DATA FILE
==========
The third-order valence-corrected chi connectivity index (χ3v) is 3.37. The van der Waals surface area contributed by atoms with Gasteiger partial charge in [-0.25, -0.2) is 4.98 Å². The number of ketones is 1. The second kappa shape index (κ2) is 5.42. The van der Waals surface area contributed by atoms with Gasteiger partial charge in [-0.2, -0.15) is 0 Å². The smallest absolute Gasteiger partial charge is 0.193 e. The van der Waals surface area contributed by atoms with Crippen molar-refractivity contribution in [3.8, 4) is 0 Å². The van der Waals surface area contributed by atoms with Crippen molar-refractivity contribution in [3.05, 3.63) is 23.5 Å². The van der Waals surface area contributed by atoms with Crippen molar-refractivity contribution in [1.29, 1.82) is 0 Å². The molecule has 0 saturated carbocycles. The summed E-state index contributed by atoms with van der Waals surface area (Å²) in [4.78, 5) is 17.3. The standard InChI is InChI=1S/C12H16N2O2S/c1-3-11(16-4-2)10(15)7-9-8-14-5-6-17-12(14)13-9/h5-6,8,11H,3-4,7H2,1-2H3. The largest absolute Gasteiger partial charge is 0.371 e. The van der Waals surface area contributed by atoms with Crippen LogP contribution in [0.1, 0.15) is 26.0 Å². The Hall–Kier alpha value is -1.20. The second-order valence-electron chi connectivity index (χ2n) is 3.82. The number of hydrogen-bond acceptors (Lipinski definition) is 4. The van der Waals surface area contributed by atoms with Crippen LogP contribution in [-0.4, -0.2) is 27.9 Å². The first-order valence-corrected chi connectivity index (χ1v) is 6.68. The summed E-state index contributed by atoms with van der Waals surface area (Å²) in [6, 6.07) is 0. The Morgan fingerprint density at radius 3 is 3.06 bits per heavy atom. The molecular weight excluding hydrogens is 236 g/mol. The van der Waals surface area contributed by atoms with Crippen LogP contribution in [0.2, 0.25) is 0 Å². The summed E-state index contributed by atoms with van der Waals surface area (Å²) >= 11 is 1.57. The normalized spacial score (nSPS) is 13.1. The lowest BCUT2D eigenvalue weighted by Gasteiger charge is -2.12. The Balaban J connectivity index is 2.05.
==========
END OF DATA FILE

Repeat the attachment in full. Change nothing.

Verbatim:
The third-order valence-corrected chi connectivity index (χ3v) is 3.37. The van der Waals surface area contributed by atoms with Gasteiger partial charge in [-0.25, -0.2) is 4.98 Å². The number of ketones is 1. The second kappa shape index (κ2) is 5.42. The van der Waals surface area contributed by atoms with Gasteiger partial charge in [-0.2, -0.15) is 0 Å². The smallest absolute Gasteiger partial charge is 0.193 e. The van der Waals surface area contributed by atoms with Crippen molar-refractivity contribution in [3.8, 4) is 0 Å². The van der Waals surface area contributed by atoms with Crippen molar-refractivity contribution in [3.05, 3.63) is 23.5 Å². The van der Waals surface area contributed by atoms with Crippen molar-refractivity contribution in [1.29, 1.82) is 0 Å². The molecule has 0 saturated carbocycles. The summed E-state index contributed by atoms with van der Waals surface area (Å²) in [4.78, 5) is 17.3. The standard InChI is InChI=1S/C12H16N2O2S/c1-3-11(16-4-2)10(15)7-9-8-14-5-6-17-12(14)13-9/h5-6,8,11H,3-4,7H2,1-2H3. The largest absolute Gasteiger partial charge is 0.371 e. The van der Waals surface area contributed by atoms with Crippen LogP contribution in [0.1, 0.15) is 26.0 Å². The Hall–Kier alpha value is -1.20. The second-order valence-electron chi connectivity index (χ2n) is 3.82. The number of hydrogen-bond acceptors (Lipinski definition) is 4. The van der Waals surface area contributed by atoms with Crippen LogP contribution in [-0.4, -0.2) is 27.9 Å². The first-order valence-corrected chi connectivity index (χ1v) is 6.68. The summed E-state index contributed by atoms with van der Waals surface area (Å²) in [6, 6.07) is 0. The Morgan fingerprint density at radius 3 is 3.06 bits per heavy atom. The molecular weight excluding hydrogens is 236 g/mol. The van der Waals surface area contributed by atoms with Crippen LogP contribution in [0.2, 0.25) is 0 Å². The summed E-state index contributed by atoms with van der Waals surface area (Å²) >= 11 is 1.57. The normalized spacial score (nSPS) is 13.1. The lowest BCUT2D eigenvalue weighted by Gasteiger charge is -2.12. The Balaban J connectivity index is 2.05.